Medical records of patients undergoing thyroidectomy between January 2007 and March 2012 were reviewed retrospectively. Pre-operative, operative and pathological data, and post-operative complication data, were examined.
The study comprised 205 thyroidectomy cases. Mean age was 51.6 years (standard deviation = 14.74), with 80 per cent females. Unilateral thyroidectomy was performed in 81 cases (39.5 per cent) and total thyroidectomy was performed in 74 cases (36.1 per cent; 5.3 per cent with concomitant lymph node dissection). Nine patients (4.4 per cent) suffered post-operative bleeding, of which six required re-operation. Analysis showed that post-operative systolic blood pressure of 180 mmHg or greater was associated with post-operative bleeding (p = 0.003, chi-square test).
Rates of significant post-operative bleeding are consistent with recent literature. Post-operative hypertension, diabetes and high post-operative drain output were identified as independent risk factors on multivariate analysis; when identified, these may be caveats to same-day discharge of thyroidectomy patients.
Parotid gland tumours are complex neoplasms with a broad histological range. The parotid gland is also a common site of face and scalp skin cancer metastases.
Parotidectomies performed by ENT department in the Gold Coast health district from 2006 to 2013.
A total of 158 specimens were examined. Of these, 53.80 per cent were benign and 46.20 per cent were malignant. Pleomorphic adenoma was the most common tumour (29.11 per cent), followed by cutaneous squamous cell carcinoma (23.42 per cent) and Warthin's tumour (12.03 per cent).
Metastatic squamous cell carcinoma accounted for a large proportion of parotid masses in our case series, reflecting the high prevalence of non-melanoma skin cancer in Australia. Primary parotid neoplasms had similar incidence rates to other studies.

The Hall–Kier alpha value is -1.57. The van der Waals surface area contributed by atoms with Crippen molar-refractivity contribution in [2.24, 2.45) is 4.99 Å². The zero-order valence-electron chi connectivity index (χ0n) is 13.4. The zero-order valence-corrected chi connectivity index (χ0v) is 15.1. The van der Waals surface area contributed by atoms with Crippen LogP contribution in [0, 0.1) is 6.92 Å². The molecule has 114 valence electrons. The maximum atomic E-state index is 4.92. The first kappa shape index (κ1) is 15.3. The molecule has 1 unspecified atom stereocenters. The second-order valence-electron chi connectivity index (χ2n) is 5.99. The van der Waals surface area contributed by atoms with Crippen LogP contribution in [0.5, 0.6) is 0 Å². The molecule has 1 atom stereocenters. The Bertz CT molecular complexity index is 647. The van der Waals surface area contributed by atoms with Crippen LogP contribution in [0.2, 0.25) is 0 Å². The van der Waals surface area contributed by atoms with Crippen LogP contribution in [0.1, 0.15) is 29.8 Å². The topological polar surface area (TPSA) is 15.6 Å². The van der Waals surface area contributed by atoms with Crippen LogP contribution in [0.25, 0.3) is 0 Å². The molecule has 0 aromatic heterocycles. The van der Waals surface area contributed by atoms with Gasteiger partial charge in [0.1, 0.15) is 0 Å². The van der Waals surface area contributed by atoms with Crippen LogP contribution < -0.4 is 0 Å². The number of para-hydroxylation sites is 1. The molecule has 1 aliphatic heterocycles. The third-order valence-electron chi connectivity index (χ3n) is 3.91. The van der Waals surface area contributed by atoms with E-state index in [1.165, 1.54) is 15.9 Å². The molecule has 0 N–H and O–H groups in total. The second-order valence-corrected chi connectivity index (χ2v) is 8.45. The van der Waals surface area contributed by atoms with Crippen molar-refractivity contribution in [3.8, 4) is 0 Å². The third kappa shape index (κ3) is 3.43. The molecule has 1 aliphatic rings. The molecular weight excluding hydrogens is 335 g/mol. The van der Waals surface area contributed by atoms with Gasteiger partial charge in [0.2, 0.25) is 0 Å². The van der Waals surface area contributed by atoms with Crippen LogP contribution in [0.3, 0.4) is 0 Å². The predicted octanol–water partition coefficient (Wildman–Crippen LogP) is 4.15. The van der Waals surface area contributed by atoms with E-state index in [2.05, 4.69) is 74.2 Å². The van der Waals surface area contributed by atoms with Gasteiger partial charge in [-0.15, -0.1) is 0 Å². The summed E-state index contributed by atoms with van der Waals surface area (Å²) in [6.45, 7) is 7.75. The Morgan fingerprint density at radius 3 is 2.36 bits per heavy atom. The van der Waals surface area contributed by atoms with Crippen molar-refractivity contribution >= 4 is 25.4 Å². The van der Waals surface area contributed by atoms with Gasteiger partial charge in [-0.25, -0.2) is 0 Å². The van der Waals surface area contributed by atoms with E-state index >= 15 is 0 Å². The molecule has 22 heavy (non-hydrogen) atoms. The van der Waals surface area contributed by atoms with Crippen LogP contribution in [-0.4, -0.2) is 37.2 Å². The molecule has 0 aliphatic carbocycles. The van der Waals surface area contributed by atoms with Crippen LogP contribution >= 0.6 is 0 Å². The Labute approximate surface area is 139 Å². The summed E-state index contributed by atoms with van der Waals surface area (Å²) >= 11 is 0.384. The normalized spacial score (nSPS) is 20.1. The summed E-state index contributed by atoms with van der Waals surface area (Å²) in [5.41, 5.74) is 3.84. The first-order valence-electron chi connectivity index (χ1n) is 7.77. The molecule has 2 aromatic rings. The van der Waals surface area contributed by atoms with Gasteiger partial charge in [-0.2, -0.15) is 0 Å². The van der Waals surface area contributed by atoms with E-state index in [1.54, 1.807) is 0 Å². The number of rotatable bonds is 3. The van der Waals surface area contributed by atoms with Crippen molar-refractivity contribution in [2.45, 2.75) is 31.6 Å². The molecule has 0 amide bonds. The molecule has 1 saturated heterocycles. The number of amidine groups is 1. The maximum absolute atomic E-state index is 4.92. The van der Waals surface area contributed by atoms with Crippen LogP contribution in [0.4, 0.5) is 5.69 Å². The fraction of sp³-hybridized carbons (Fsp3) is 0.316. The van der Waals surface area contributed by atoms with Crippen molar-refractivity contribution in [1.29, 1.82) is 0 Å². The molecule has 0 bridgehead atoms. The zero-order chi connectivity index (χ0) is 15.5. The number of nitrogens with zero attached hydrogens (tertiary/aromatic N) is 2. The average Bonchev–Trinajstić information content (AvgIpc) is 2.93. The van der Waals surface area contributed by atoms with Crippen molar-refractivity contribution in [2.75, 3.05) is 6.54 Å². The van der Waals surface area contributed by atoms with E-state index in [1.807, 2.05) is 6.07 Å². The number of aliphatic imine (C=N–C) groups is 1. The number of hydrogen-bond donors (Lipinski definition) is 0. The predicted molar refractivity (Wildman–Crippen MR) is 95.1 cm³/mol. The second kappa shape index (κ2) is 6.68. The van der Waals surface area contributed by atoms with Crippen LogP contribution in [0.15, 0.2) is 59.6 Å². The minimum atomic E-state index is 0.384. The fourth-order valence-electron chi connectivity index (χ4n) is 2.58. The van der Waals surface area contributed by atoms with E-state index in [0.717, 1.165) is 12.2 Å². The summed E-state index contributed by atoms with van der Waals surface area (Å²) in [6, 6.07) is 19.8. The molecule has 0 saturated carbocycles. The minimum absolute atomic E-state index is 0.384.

The internationally recognised American Joint Committee on Cancer (tumour–node–metastasis) staging system utilises tumour size to determine stage. Other factors (i.e. tumour depth) may provide additional prognostic information.
A thorough retrospective analysis was performed of 68 patients with primary lip squamous cell carcinoma operated on or discussed by the Darling Downs Health Service between 2005 and 2013.
Twelve patients developed lymphatic spread. There was a statistically significant increased risk of nodal metastasis in: patients with tumours of increased thickness (U = 103.50; degrees of freedom = 68; p < 0.001), those with a larger overall tumour size (U = 163.50; degrees of freedom = 68; p = 0.005) and patients living further from the treatment centre (U = 199.00; degrees of freedom = 68; p = 0.018).
It may be reasonable that other factors are considered for staging of lip squamous cell carcinomas, in combination with tumour–node–metastasis staging. Depth of invasion may have utility in prognosis and treatment; however, larger prospective analysis needs to be performed. Patients living in a more rural setting presented with more advanced disease, suggesting an ongoing rural–metropolitan gap in healthcare.